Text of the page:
Hundreds of anglers gathered on the banks of the River Spey yesterday in hope that its declining fortunes may soon be reversed.
The salmon season on the fast-flowing water was officially opened in Aberlour, with a crowd of about 200 gathering in the village.
Despite the all-time-low catches recorded last year, the anglers amidst those gathered were in high spirits and confident the total will increase this year.
An entire bottle of whisky from Aberlour Distillery was poured into the torrent from the bridge at Alice Littler Park to bless the river by Kevin James, who caught the first fish of last year’s season, and special guest Jim Walker, joint managing director of his family’s shortbread empire.
And almost immediately anglers started preparing their lines to try and land their first catch of the season.
Mr Walker, who has fished the river since he was four years old, praised the enthusiasm of anglers for keeping the sport alive.
He said: “I caught my first salmon when I was nine at Wester Elchies. I still remember it. Unfortunately I don’t get to the river as much as I used to but I want to get back to it.
“My father was even keener than me. He would always be up early in the morning, being a baker, but during April and May he would go down to the river first – so some days everybody had to wait for their rolls.
“He would normally go back after breakfast and would usually catch something.
“There are great characters among the gillies and everyone else who works on the river.
“They do so much to maintain the tradition and teach visitors to enjoy fishing as much as we do.”
Last year’s salmon catch on the river was 3,178 – a drop of more than 2,000 om the previous year.
The sharp decline was blamed on the exceptionally warm summer, which caused the river’s water levels to drop to its lowest since 1976, and the continuing issue of less fish returning to the river from the sea.
>> Keep up to date with the latest news with The P&J newsletter
Roger Knight, director of the Spey Fishery Board, said: “There’s always a wonderful atmosphere at the start of the season.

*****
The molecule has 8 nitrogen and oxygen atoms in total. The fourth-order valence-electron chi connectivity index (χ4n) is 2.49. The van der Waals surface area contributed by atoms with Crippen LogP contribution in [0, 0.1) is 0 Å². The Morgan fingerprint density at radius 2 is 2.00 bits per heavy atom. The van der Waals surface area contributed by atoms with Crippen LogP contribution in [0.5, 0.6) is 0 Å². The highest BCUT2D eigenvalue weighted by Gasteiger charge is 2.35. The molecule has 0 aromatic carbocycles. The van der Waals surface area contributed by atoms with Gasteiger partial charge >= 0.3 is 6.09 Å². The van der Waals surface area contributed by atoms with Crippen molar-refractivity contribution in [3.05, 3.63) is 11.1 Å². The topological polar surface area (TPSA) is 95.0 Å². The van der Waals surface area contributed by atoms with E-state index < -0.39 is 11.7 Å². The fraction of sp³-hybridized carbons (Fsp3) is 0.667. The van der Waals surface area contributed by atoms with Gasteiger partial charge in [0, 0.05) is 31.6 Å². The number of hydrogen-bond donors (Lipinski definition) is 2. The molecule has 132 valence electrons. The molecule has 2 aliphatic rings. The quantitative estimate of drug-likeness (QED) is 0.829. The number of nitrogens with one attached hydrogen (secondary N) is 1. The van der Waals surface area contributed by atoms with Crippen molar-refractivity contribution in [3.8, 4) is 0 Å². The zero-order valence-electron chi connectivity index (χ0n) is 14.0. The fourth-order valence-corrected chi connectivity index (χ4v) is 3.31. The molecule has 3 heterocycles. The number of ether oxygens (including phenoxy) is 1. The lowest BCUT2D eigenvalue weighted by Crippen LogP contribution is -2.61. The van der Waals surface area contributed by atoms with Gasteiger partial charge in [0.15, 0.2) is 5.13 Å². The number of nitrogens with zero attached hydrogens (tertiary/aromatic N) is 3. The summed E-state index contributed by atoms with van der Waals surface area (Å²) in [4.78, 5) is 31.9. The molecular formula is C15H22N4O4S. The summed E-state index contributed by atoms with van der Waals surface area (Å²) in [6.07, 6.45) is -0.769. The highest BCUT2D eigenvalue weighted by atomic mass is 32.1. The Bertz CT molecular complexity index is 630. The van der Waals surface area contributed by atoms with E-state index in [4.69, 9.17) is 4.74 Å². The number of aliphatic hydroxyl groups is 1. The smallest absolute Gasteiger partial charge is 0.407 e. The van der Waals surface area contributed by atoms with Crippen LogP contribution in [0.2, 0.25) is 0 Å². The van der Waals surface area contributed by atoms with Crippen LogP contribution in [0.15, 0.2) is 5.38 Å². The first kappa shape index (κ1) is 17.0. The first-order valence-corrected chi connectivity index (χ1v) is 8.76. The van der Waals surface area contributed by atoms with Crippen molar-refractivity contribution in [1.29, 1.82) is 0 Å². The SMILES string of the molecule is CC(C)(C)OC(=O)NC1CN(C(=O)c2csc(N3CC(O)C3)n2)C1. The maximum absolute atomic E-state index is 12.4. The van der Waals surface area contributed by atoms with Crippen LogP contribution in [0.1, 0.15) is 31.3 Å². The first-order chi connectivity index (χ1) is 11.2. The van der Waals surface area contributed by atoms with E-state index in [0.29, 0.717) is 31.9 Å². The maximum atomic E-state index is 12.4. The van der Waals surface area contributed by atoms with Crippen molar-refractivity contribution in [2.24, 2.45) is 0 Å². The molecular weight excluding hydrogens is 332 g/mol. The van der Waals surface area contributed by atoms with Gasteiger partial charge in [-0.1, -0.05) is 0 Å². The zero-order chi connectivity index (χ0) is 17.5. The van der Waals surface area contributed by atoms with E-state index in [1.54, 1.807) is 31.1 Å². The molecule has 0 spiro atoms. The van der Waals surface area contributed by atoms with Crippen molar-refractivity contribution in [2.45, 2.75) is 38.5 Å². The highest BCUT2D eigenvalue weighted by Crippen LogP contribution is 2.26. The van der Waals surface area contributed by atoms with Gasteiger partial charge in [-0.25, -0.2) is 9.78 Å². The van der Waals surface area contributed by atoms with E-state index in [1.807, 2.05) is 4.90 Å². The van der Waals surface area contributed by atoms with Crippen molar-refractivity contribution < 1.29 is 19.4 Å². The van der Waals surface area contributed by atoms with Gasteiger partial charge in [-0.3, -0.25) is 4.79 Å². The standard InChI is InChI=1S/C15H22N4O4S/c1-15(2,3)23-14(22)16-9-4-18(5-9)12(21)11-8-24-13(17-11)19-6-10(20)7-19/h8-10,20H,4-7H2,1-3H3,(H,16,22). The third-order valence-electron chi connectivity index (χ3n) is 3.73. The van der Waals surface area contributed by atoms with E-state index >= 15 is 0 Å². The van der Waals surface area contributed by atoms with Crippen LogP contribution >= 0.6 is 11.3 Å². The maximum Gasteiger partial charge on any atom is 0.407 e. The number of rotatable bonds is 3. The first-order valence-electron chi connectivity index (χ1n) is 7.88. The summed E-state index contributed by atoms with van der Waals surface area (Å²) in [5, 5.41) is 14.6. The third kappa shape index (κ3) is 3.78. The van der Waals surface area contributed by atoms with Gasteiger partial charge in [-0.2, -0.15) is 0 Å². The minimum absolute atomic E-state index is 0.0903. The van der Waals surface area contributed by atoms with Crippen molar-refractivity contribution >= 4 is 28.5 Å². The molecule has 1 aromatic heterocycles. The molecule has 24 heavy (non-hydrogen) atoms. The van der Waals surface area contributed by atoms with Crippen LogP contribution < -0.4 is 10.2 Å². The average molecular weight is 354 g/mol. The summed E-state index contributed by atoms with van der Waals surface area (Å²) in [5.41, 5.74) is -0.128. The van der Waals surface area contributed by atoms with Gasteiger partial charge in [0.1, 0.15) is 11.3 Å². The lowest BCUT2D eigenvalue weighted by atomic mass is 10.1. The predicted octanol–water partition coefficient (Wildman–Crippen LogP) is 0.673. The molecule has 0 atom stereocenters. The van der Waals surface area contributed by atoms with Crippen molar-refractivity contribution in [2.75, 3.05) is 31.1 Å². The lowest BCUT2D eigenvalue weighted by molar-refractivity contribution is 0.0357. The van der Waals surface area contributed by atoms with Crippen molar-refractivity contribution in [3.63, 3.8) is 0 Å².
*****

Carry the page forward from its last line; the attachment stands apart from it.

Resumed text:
“There’s no doubt we had a challenging season last year, which was the worst since records began in 1952, but anglers are always full of optimism for the future.”
Best of the best
One of the UK’s best known anglers officially opened the salmon fishing season on the River Deveron
James Stokoe, who won the BBC fishing show Earth’s Wildest Waters, was at the riverbank at Turriff to toast the river.
The skirl of bagpipes marked the opening with crowds of visitors gathered along the riverbank.
Mr Stokoe works as a guide for anglers on the River Tyne and an ambassador for the Atlantic Salmon Trust, Angling Trust and Fishing for Schools projects.
He was given the honour of toasting the River Deveron with a dram of 18-year-old Deveron malt whisky.
Mr Stokoe also presented the Morison Trophy to Richard Breakall, who landed a 22lb salmon from Muiresk Fishings, and made the first cast of the new season.
Richie Miller, director of the Deveron, Bogie and Isla Rivers Charitable Trust said he hoped for a successful season for anglers.
Mr Miller, also director of the River Deveron District Salmon Fishery Board, said: “It’s always good to get the river open after the long winter.
“All the anglers are eager to get out there, the river is at a perfect height and there is beautiful weather.
“We want a better run of fish coming back to the Scottish coast this year and we also need a good water height to get them into the river.
“We are really looking for a wetter year because last year we were influenced by the long hot summer.”
Mr Miller took Mr Stokoe out fishing on the Deveron once his ceremonial duties were complete.
It was the first time the angler had cast his line at the north-east beauty spot.
Mr Miller said: “He’s never fished on the River Deveron before, but he was excited to come up because he knew a lot about the river.
“It holds the record for the largest fly-caught salmon in Britain.”